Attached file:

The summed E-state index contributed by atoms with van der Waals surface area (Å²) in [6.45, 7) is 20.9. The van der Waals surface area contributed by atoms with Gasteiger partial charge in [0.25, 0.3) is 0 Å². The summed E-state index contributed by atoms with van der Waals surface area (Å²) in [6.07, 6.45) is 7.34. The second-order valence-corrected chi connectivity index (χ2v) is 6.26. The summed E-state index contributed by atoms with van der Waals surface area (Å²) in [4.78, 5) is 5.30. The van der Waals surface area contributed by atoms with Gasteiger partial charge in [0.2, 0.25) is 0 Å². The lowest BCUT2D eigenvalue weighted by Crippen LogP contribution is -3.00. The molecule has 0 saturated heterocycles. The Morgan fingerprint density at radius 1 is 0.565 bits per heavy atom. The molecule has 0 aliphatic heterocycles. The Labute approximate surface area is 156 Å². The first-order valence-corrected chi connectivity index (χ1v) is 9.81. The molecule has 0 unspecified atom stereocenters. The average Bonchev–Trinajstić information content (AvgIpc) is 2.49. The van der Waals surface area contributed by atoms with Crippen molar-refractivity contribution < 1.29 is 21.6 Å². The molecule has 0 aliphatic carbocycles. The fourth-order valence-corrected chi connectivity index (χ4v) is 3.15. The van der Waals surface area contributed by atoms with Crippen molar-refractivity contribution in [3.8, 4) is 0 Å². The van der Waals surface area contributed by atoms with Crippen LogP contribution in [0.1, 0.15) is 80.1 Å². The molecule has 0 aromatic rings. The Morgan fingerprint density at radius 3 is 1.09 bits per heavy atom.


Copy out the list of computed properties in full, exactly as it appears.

The summed E-state index contributed by atoms with van der Waals surface area (Å²) in [6.45, 7) is 20.9. The van der Waals surface area contributed by atoms with Gasteiger partial charge in [0.25, 0.3) is 0 Å². The summed E-state index contributed by atoms with van der Waals surface area (Å²) in [6.07, 6.45) is 7.34. The second-order valence-corrected chi connectivity index (χ2v) is 6.26. The summed E-state index contributed by atoms with van der Waals surface area (Å²) in [4.78, 5) is 5.30. The van der Waals surface area contributed by atoms with Gasteiger partial charge in [0.2, 0.25) is 0 Å². The lowest BCUT2D eigenvalue weighted by Crippen LogP contribution is -3.00. The molecule has 0 saturated heterocycles. The Morgan fingerprint density at radius 1 is 0.565 bits per heavy atom. The molecule has 0 aliphatic heterocycles. The Labute approximate surface area is 156 Å². The first-order valence-corrected chi connectivity index (χ1v) is 9.81. The molecule has 0 unspecified atom stereocenters. The average Bonchev–Trinajstić information content (AvgIpc) is 2.49. The van der Waals surface area contributed by atoms with Crippen molar-refractivity contribution < 1.29 is 21.6 Å². The molecule has 0 aliphatic carbocycles. The fourth-order valence-corrected chi connectivity index (χ4v) is 3.15. The van der Waals surface area contributed by atoms with Crippen molar-refractivity contribution in [3.8, 4) is 0 Å². The van der Waals surface area contributed by atoms with Crippen LogP contribution in [0.1, 0.15) is 80.1 Å². The molecule has 0 aromatic rings. The Morgan fingerprint density at radius 3 is 1.09 bits per heavy atom.